Close this search box.


Understanding Sarcoma


Rare and Deadly : Understanding Sarcoma

What is Sarcoma and what causes it?

Sarcoma is a rare cancer that affects connective tissues, which are cells that connect or support other kinds of tissue in your body. The tumours are most commonly found in parts of your body such as bones, muscles, tendons, cartilage, nerves, fat, blood vessels in your arms and legs, but can also be found in other areas of your body as well. This cancer is different to the more common Carcinomas because they affect different kinds of tissue. There are more than 50 types of Sarcomas, but they can group into two main types i.e, Soft Tissue Sarcoma and Bone Sarcoma.


Who may be most at risk getting Sarcoma?

Scientists do not know what exactly causes most Sarcomas as it tends to occur sporadically, with little or no link to family history. But they found some risk factors that can make a person more likely to develop this cancer. For example, patients who previously underwent radiation therapy to treat other types of cancer may be at risk of developing Sarcoma later on. Genetic factors can also contribute to the risk of getting Sarcoma. People with syndromes such as neurofibromatosis (disorder of the nerve system), Li-Fraumeni syndrome (a type of Hereditary cancer), familial retinoblastoma (cancer that begins in the retina) and tuberous sclerosis (multisystem disorder that leads to the formation of non-cancerous tumours) appear to be more prone to this cancer.

Exposire to chemical such as vinyl chloride, dioxins, and phenoxyacetic herbicides may also increase the risk of Sarcoma, but more research is needed to confirm this. Viruses such as Human Herpevirus 8 can cause Kaposi’s Sarcoma.


What are its symptoms?

About 50% of Soft Tissue Sarcomas start in the arm or leg of the patient, with most of them noticing a lump which grows over time, which may or may not hurt. Sarcomas can also grow in the back of the abdomen (known as the retroperitoneum), causing blockage or bleeding in the stomach or bowels. The growth in the abdomen can press on nerves, blood vessels or nearby organs which can cause some discomfort or pain. If the growth in the stomach grows large enough, it can be felt through the patient’s belly. In rare cases, Soft Tissue Sarcomas can start in a patient’s chest, head, or neck. In the case of Bone Sarcoma, the main symptom is usually pain felt in the patient’s bones, with or without a lump. It most commonly occurs in the long bones of arms or legs, or in the pelvis.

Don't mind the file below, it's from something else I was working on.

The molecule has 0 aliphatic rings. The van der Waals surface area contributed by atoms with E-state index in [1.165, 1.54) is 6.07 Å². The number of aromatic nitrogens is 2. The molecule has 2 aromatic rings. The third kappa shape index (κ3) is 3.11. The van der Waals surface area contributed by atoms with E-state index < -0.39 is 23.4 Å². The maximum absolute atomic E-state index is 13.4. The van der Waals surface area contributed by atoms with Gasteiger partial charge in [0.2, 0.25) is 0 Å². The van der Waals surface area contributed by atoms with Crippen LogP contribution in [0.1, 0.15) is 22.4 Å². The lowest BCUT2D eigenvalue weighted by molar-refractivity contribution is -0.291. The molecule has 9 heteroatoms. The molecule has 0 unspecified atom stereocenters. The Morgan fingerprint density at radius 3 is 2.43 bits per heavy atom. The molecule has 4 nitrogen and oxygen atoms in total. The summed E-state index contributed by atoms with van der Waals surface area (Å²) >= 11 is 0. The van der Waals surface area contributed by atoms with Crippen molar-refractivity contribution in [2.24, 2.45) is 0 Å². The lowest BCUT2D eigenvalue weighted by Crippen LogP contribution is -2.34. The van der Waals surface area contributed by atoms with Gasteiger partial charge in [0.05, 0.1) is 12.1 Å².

Are there different stages of Sarcoma? If so, what are they?

After being diagnosed with Sarcoma, doctors will firstly try to find out if it has spread to other parts of the patient’s body. This process is called staging. The stage of a cancer describe how much cancer there is in the body, which helps to determine the seriousness and best treatment options. The stages of Soft Tissue Sarcoma ranges from I through IV, with I meaning the cancer has spread very little to IV meaning it has spread a lot. Although each patient’s cancer experience is unique, cancers with similar stages tend to have a similar outlook and are ofteh ntreated in the same way. There is also a grading system used to predict the speed at which the cancer will grow and spread. Tumour size and the involved lymph nodes play an important role in staging Sarcoma as well.


How is Sarcoma treated?

The best treatment will vary between patient to patient as factors such as the type of Sarcoma, its location, how aggressive the cells are, and whether the cancer has spread to other parts of the patient’s body, will determine the best option.

The most common treatment for Sarcoma would be surgery, to remove all the cancer cells. In rare occasions, it may necessary to amputate the affected limb to completely remove the cancer, but surgeons will try to preserve the limb’s function when possible. In some cases, the cancer cannot be completely removed without hurting important structures, such as nerves or organs. In these situations, the surgeons work to remove as much of the Sarcoma as possible. Radiation therapy which uses high-powered energy beams, such as X-rays, can be used to kill cancer cells at the affected location.

Alternatively, Chemotherapy which is a type of drug treatment, could kill the cancer cells as well. Certain types of Sarcoma respond better to chemotherapy treatment than others. Lastly, there is also targeted therapy, a type of drug treatment that uses medicines to attack specific genes or mutations in cancer cells.


Are there any long-term complications/effects on your overall health if you have Sarcoma?

The outlook for a person with Sarcoma will depend on factors such as the type of Sarcoma, grade and location. Doctors use statistics to work out approximately how many people with cancer will survive for 5 years or more after a diagnosis. For Soft Tissue Sarcoma, the chance of surviving at least 5 or more years after diagnosis is 81% if the Sarcoma is localized, 58% if it spread to nearby tissues (regional), 16% if it has reached other organs in the body (distant).

For Bone Sarcoma, the average 5 year survival rate is 77% for localized cancer, 65% for regional cancer, and 27% for distant cancer. However with new medical discoveries, these percentages have been increasing as more patients live longer than 5 years. There are also individual factors such as age and overall health which will impact the chance of survival.

As with other types of cancers, the outlook is better if a person is diagnosed and begin treatment early, which is why it is important to go for regular check-ups!


Article by Dr Malwinder Singh Sandhu – Consultant Clinical (Medical & Radiation) Oncologist